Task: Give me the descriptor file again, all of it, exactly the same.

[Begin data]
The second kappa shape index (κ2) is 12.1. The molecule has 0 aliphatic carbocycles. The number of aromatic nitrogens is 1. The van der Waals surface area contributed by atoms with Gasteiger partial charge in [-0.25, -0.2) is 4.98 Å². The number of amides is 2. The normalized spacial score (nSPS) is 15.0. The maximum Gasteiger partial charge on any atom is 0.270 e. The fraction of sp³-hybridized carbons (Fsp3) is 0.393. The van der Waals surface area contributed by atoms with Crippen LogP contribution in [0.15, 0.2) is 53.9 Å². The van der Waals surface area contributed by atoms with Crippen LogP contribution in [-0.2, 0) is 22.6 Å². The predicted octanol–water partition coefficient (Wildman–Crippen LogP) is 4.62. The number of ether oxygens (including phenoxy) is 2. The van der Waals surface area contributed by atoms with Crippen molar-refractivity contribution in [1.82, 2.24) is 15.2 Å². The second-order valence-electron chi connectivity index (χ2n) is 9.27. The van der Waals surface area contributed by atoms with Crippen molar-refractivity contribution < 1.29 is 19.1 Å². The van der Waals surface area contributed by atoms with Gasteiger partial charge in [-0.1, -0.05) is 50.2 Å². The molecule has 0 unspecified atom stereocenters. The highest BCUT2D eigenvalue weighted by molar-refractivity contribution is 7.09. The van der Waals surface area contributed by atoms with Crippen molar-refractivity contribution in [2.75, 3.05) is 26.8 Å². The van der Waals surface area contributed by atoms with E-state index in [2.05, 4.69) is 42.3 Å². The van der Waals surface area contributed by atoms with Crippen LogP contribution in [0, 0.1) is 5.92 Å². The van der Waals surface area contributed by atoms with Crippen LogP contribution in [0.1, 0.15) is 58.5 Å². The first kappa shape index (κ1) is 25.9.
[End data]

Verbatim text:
The second kappa shape index (κ2) is 12.1. The molecule has 0 aliphatic carbocycles. The number of aromatic nitrogens is 1. The van der Waals surface area contributed by atoms with Gasteiger partial charge in [-0.25, -0.2) is 4.98 Å². The number of amides is 2. The normalized spacial score (nSPS) is 15.0. The maximum Gasteiger partial charge on any atom is 0.270 e. The fraction of sp³-hybridized carbons (Fsp3) is 0.393. The van der Waals surface area contributed by atoms with Crippen LogP contribution in [0.15, 0.2) is 53.9 Å². The van der Waals surface area contributed by atoms with Crippen LogP contribution in [-0.2, 0) is 22.6 Å². The predicted octanol–water partition coefficient (Wildman–Crippen LogP) is 4.62. The number of ether oxygens (including phenoxy) is 2. The van der Waals surface area contributed by atoms with Crippen molar-refractivity contribution in [1.82, 2.24) is 15.2 Å². The second-order valence-electron chi connectivity index (χ2n) is 9.27. The van der Waals surface area contributed by atoms with Crippen molar-refractivity contribution < 1.29 is 19.1 Å². The van der Waals surface area contributed by atoms with Gasteiger partial charge in [-0.1, -0.05) is 50.2 Å². The molecule has 0 unspecified atom stereocenters. The highest BCUT2D eigenvalue weighted by molar-refractivity contribution is 7.09. The van der Waals surface area contributed by atoms with Crippen molar-refractivity contribution in [2.75, 3.05) is 26.8 Å². The van der Waals surface area contributed by atoms with E-state index in [2.05, 4.69) is 42.3 Å². The van der Waals surface area contributed by atoms with Crippen LogP contribution in [0, 0.1) is 5.92 Å². The van der Waals surface area contributed by atoms with Crippen LogP contribution in [0.1, 0.15) is 58.5 Å². The first kappa shape index (κ1) is 25.9.